https://www.thewealthadvisor.com/articl ... ax-returns
But over that period, the number of estate tax audits soared. By 2009, IRS examiners were looking at a full 10% of estate tax returns -- and those were all in-depth field audits that required an on-site interview.

Trusts tended to get postal or “correspondence” audits, at least in part because these long-distance reviews cost the IRS less and rarely recover quite so much lost tax revenue.

Field audits can be lethal. The vast majority (85%) of estate and fiduciary returns that get an on-site visit contain substantial enough errors to cost a big estate $800,000 and the average trust $221,000 in unpaid tax, Garbo says.

“As one might expect, they find more errors that way than someone just looking over the numbers somewhere might find,” he explains.

Red flags remain mysterious

The IRS continues to keep its audit triggers under tight wraps in order to keep preparers from gaming the system.

As a result, trustees who prepare 1041 returns may simply have to resign themselves to a greater possibility that their math will be checked more carefully this year.

“The amount examiners have been finding has been increasing and the average change per return has been increasing,” Garbo says.
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Re: How are Trusts monitored and enforced?

Post by illumination »

Someone has to have standing to sue, so you need a person involved with the trust and be able to claim some sort of harm to get the ball rolling on demanding "enforcement" . Like a beneficiary sues a trustee for how they are managing the trust.

The IRS only care if taxes are paid in full. Trusts can reach the highest marginal income tax rates at lower thresholds, so having income in a trust is not usually an effective tax dodge.

Where it gets in the weeds is some of the more elaborate estate planning techniques and the IRS just makes those decisions just like it decides to go after other tax cases. I'm betting there's usually much lower-hanging fruit than these sorts of things that have first gone through a lot of high priced lawyers and will likely have a lot of more lawyers fighting the IRS, but they obviously do go to battle all the time.
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Re: How are Trusts monitored and enforced?

Post by Gill »

Ranunculus wrote: Sun May 02, 2021 7:01 pm This article is 10 years old but chilling nonetheless. I would be interested to know whether trusts administered by corporate trustees are audited less frequently due to the internal and external oversight they receive.
https://www.thewealthadvisor.com/articl ... ax-returns
But over that period, the number of estate tax audits soared. By 2009, IRS examiners were looking at a full 10% of estate tax returns -- and those were all in-depth field audits that required an on-site interview.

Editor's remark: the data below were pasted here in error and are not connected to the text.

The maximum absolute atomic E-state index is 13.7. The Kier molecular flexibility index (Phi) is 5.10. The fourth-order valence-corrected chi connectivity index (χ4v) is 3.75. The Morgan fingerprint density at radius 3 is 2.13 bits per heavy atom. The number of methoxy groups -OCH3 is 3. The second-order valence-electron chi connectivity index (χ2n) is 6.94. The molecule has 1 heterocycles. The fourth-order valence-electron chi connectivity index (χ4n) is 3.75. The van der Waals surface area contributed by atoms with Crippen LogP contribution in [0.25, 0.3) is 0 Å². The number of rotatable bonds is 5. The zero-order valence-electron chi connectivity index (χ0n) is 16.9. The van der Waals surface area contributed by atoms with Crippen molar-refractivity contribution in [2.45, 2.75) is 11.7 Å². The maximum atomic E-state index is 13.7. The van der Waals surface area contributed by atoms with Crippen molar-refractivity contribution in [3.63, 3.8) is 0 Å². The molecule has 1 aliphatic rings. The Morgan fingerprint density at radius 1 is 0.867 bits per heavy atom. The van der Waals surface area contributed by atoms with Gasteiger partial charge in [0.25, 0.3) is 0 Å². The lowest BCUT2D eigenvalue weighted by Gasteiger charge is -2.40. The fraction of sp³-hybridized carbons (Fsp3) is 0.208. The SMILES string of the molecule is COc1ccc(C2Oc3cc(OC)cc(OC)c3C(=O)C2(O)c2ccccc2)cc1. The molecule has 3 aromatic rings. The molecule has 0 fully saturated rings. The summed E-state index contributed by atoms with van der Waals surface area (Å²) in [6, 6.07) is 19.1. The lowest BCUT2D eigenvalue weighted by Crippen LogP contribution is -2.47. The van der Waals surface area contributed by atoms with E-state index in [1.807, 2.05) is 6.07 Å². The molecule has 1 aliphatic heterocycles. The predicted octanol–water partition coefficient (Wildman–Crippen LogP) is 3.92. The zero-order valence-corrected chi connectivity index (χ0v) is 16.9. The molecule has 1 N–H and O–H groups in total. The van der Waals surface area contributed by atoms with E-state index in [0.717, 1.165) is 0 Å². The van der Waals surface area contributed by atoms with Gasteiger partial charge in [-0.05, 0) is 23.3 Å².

Trusts tended to get postal or “correspondence” audits, at least in part because these long-distance reviews cost the IRS less and rarely recover quite so much lost tax revenue.

Field audits can be lethal. The vast majority (85%) of estate and fiduciary returns that get an on-site visit contain substantial enough errors to cost a big estate $800,000 and the average trust $221,000 in unpaid tax, Garbo says.

“As one might expect, they find more errors that way than someone just looking over the numbers somewhere might find,” he explains.

Red flags remain mysterious

The IRS continues to keep its audit triggers under tight wraps in order to keep preparers from gaming the system.

As a result, trustees who prepare 1041 returns may simply have to resign themselves to a greater possibility that their math will be checked more carefully this year.

“The amount examiners have been finding has been increasing and the average change per return has been increasing,” Garbo says.
I would guess trusts administered by corporate trustees are audited more frequently, simply because they tend to be larger. In my experience, it was extremely rare to have a fiduciary income tax return audited other than in conjunction with the audit of an estate tax return.
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Re: How are Trusts monitored and enforced?

Post by Investing Lawyer »

Gill wrote: Sun May 02, 2021 6:06 pm
Lee_WSP wrote: Sun May 02, 2021 4:02 pm A trust is not a business or person entity, it is a fiduciary relationship between the trustor and trustee.

As such, no one monitors or oversees the trustee except themselves. When questions arise as to actions the trustee has taken, it is up to those with the equitable interest in the property to bring action.
How can you say a trust is not an entity? It is just as much an entity as an individual, partnership, or corporation. Also, judicial intervention can be invoked over both inter vivos or testamentary trusts. In the case of corporate trustees, administration of the trust is overseen by governmental auditors and examiners, independent auditors and the firms internal auditors. Beneficiaries of most trusts have an interest in the proper administration of the trust. To state that the only parties involved are the settlor and the trustee is not accurate.
Gill
A trust is not an official "entity" in most every state I'm aware of. The trustee holds legal title to all assets. When you sue a "trust", you actually sue the trustee. The "trustee" enters contracts and sells assets, not the "trust." See my username.

Some states may be different.
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Re: How are Trusts monitored and enforced?

Post by bsteiner »

Lee_WSP and Investing Lawyer are correct. A trustee is a capacity like an executor, guardian, receiver, or custodian, rather than an entity like a corporation, partnership or LLC. We represent executors and trustees in their fiduciary capacity, not estates or trusts. An estate or trust can't sue or be sued like a corporation, partnership or LLC. Rather, an executor or trustee may sue or be sued in his/her fiduciary capacity. A deed will say "John Smith, as Executor of the Estate of Mary Smith" or "John Smith, as Trustee of the XYZ Trust under the Will of Mary Smith," not "Estate of Mary Smith" or "XYZ Trust," though to protect the unsophisticated drafter some states have statutes saying that a deed that says "Estate of Mary Smith" or "XYZ Trust" will be valid.